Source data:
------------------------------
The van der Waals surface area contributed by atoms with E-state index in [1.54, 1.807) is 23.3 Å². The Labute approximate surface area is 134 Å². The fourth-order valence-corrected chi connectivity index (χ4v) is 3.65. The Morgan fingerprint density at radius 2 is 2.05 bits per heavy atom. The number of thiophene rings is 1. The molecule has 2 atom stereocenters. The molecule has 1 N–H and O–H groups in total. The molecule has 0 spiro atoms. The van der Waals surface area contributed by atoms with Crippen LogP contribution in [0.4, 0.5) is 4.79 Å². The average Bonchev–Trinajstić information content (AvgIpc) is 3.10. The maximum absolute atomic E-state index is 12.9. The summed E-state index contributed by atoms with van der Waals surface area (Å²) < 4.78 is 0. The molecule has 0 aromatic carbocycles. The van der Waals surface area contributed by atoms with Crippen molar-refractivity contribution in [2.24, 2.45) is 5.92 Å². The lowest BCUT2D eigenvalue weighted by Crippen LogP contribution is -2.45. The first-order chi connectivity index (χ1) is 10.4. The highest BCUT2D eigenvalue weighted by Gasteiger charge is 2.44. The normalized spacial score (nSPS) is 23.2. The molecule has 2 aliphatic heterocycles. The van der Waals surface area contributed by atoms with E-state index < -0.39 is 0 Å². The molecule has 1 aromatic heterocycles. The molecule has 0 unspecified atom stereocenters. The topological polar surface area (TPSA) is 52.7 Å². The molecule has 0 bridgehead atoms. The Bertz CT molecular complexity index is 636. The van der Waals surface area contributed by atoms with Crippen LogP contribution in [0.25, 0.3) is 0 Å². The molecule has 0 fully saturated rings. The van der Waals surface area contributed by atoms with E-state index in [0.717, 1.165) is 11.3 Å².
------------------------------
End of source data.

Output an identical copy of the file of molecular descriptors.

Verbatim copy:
The van der Waals surface area contributed by atoms with E-state index in [1.54, 1.807) is 23.3 Å². The Labute approximate surface area is 134 Å². The fourth-order valence-corrected chi connectivity index (χ4v) is 3.65. The Morgan fingerprint density at radius 2 is 2.05 bits per heavy atom. The number of thiophene rings is 1. The molecule has 2 atom stereocenters. The molecule has 1 N–H and O–H groups in total. The molecule has 0 spiro atoms. The van der Waals surface area contributed by atoms with Crippen LogP contribution in [0.4, 0.5) is 4.79 Å². The average Bonchev–Trinajstić information content (AvgIpc) is 3.10. The maximum absolute atomic E-state index is 12.9. The summed E-state index contributed by atoms with van der Waals surface area (Å²) < 4.78 is 0. The molecule has 0 aromatic carbocycles. The van der Waals surface area contributed by atoms with Crippen molar-refractivity contribution in [2.24, 2.45) is 5.92 Å². The lowest BCUT2D eigenvalue weighted by Crippen LogP contribution is -2.45. The first-order chi connectivity index (χ1) is 10.4. The highest BCUT2D eigenvalue weighted by Gasteiger charge is 2.44. The normalized spacial score (nSPS) is 23.2. The molecule has 2 aliphatic heterocycles. The van der Waals surface area contributed by atoms with E-state index < -0.39 is 0 Å². The molecule has 1 aromatic heterocycles. The molecule has 0 unspecified atom stereocenters. The topological polar surface area (TPSA) is 52.7 Å². The molecule has 0 bridgehead atoms. The Bertz CT molecular complexity index is 636. The van der Waals surface area contributed by atoms with Crippen LogP contribution in [0.25, 0.3) is 0 Å². The molecule has 0 fully saturated rings. The van der Waals surface area contributed by atoms with E-state index in [0.717, 1.165) is 11.3 Å².